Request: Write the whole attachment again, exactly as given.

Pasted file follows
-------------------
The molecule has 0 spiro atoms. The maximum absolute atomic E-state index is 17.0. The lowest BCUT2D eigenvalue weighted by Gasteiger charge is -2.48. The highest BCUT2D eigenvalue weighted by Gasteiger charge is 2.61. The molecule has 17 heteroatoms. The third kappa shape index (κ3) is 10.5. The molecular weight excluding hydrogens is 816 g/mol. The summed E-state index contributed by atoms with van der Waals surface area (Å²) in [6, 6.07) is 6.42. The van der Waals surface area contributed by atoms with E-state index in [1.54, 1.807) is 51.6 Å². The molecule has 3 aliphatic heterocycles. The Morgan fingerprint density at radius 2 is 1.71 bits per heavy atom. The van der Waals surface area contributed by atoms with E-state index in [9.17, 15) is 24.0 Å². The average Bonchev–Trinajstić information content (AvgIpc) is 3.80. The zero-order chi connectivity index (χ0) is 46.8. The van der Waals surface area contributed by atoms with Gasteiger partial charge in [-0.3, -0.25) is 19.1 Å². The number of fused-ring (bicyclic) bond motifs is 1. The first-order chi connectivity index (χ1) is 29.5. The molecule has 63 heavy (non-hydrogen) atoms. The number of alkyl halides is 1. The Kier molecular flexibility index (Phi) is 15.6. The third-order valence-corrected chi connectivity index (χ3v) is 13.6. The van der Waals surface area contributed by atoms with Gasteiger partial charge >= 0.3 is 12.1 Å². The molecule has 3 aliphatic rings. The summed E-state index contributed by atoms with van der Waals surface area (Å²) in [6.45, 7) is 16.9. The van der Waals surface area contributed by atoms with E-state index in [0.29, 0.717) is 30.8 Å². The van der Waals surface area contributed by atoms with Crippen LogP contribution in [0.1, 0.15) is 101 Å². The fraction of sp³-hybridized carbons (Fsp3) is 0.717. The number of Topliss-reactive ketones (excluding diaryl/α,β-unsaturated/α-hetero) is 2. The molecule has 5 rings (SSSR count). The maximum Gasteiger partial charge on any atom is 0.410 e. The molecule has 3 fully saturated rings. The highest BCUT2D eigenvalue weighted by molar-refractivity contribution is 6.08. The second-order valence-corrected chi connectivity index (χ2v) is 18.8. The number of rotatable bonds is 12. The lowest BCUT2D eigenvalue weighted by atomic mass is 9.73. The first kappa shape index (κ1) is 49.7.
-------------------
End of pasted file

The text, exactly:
The molecule has 0 spiro atoms. The maximum absolute atomic E-state index is 17.0. The lowest BCUT2D eigenvalue weighted by Gasteiger charge is -2.48. The highest BCUT2D eigenvalue weighted by Gasteiger charge is 2.61. The molecule has 17 heteroatoms. The third kappa shape index (κ3) is 10.5. The molecular weight excluding hydrogens is 816 g/mol. The summed E-state index contributed by atoms with van der Waals surface area (Å²) in [6, 6.07) is 6.42. The van der Waals surface area contributed by atoms with E-state index in [1.54, 1.807) is 51.6 Å². The molecule has 3 aliphatic heterocycles. The Morgan fingerprint density at radius 2 is 1.71 bits per heavy atom. The van der Waals surface area contributed by atoms with E-state index in [9.17, 15) is 24.0 Å². The average Bonchev–Trinajstić information content (AvgIpc) is 3.80. The zero-order chi connectivity index (χ0) is 46.8. The van der Waals surface area contributed by atoms with Gasteiger partial charge in [-0.3, -0.25) is 19.1 Å². The number of fused-ring (bicyclic) bond motifs is 1. The first-order chi connectivity index (χ1) is 29.5. The molecule has 63 heavy (non-hydrogen) atoms. The number of alkyl halides is 1. The Kier molecular flexibility index (Phi) is 15.6. The third-order valence-corrected chi connectivity index (χ3v) is 13.6. The van der Waals surface area contributed by atoms with Gasteiger partial charge >= 0.3 is 12.1 Å². The molecule has 3 aliphatic rings. The summed E-state index contributed by atoms with van der Waals surface area (Å²) in [6.45, 7) is 16.9. The van der Waals surface area contributed by atoms with E-state index in [0.29, 0.717) is 30.8 Å². The van der Waals surface area contributed by atoms with Crippen LogP contribution in [0.1, 0.15) is 101 Å². The fraction of sp³-hybridized carbons (Fsp3) is 0.717. The number of Topliss-reactive ketones (excluding diaryl/α,β-unsaturated/α-hetero) is 2. The molecule has 5 rings (SSSR count). The maximum Gasteiger partial charge on any atom is 0.410 e. The molecule has 3 fully saturated rings. The highest BCUT2D eigenvalue weighted by molar-refractivity contribution is 6.08. The second-order valence-corrected chi connectivity index (χ2v) is 18.8. The number of rotatable bonds is 12. The lowest BCUT2D eigenvalue weighted by atomic mass is 9.73. The first kappa shape index (κ1) is 49.7.